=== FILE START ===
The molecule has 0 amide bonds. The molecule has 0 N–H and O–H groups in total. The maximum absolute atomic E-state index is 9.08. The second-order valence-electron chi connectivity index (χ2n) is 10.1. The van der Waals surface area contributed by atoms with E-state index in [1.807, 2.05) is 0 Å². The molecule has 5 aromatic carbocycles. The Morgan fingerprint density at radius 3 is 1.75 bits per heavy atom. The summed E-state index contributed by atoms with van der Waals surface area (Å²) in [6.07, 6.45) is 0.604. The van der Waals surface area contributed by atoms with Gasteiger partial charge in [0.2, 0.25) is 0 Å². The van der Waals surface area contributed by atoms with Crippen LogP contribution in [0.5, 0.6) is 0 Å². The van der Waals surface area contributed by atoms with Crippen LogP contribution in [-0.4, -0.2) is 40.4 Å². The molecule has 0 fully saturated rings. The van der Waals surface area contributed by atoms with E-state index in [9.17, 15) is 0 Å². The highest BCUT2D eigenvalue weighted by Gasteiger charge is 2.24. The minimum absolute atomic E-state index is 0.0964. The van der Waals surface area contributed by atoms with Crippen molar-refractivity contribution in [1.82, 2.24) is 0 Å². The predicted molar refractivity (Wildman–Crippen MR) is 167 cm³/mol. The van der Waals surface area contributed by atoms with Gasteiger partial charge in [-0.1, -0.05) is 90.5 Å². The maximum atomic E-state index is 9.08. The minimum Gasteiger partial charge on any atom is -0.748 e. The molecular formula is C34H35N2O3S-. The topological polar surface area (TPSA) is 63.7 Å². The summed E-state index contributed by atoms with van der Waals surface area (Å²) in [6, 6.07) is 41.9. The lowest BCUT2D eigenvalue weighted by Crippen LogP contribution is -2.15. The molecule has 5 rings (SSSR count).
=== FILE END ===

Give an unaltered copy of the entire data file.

The molecule has 0 amide bonds. The molecule has 0 N–H and O–H groups in total. The maximum absolute atomic E-state index is 9.08. The second-order valence-electron chi connectivity index (χ2n) is 10.1. The van der Waals surface area contributed by atoms with E-state index in [1.807, 2.05) is 0 Å². The molecule has 5 aromatic carbocycles. The Morgan fingerprint density at radius 3 is 1.75 bits per heavy atom. The summed E-state index contributed by atoms with van der Waals surface area (Å²) in [6.07, 6.45) is 0.604. The van der Waals surface area contributed by atoms with Gasteiger partial charge in [0.2, 0.25) is 0 Å². The van der Waals surface area contributed by atoms with Crippen LogP contribution in [0.5, 0.6) is 0 Å². The van der Waals surface area contributed by atoms with Crippen LogP contribution in [-0.4, -0.2) is 40.4 Å². The molecule has 0 fully saturated rings. The van der Waals surface area contributed by atoms with E-state index in [9.17, 15) is 0 Å². The highest BCUT2D eigenvalue weighted by Gasteiger charge is 2.24. The minimum absolute atomic E-state index is 0.0964. The van der Waals surface area contributed by atoms with Crippen molar-refractivity contribution in [1.82, 2.24) is 0 Å². The predicted molar refractivity (Wildman–Crippen MR) is 167 cm³/mol. The van der Waals surface area contributed by atoms with Gasteiger partial charge in [-0.1, -0.05) is 90.5 Å². The maximum atomic E-state index is 9.08. The minimum Gasteiger partial charge on any atom is -0.748 e. The molecular formula is C34H35N2O3S-. The topological polar surface area (TPSA) is 63.7 Å². The summed E-state index contributed by atoms with van der Waals surface area (Å²) in [6, 6.07) is 41.9. The lowest BCUT2D eigenvalue weighted by Crippen LogP contribution is -2.15. The molecule has 5 rings (SSSR count).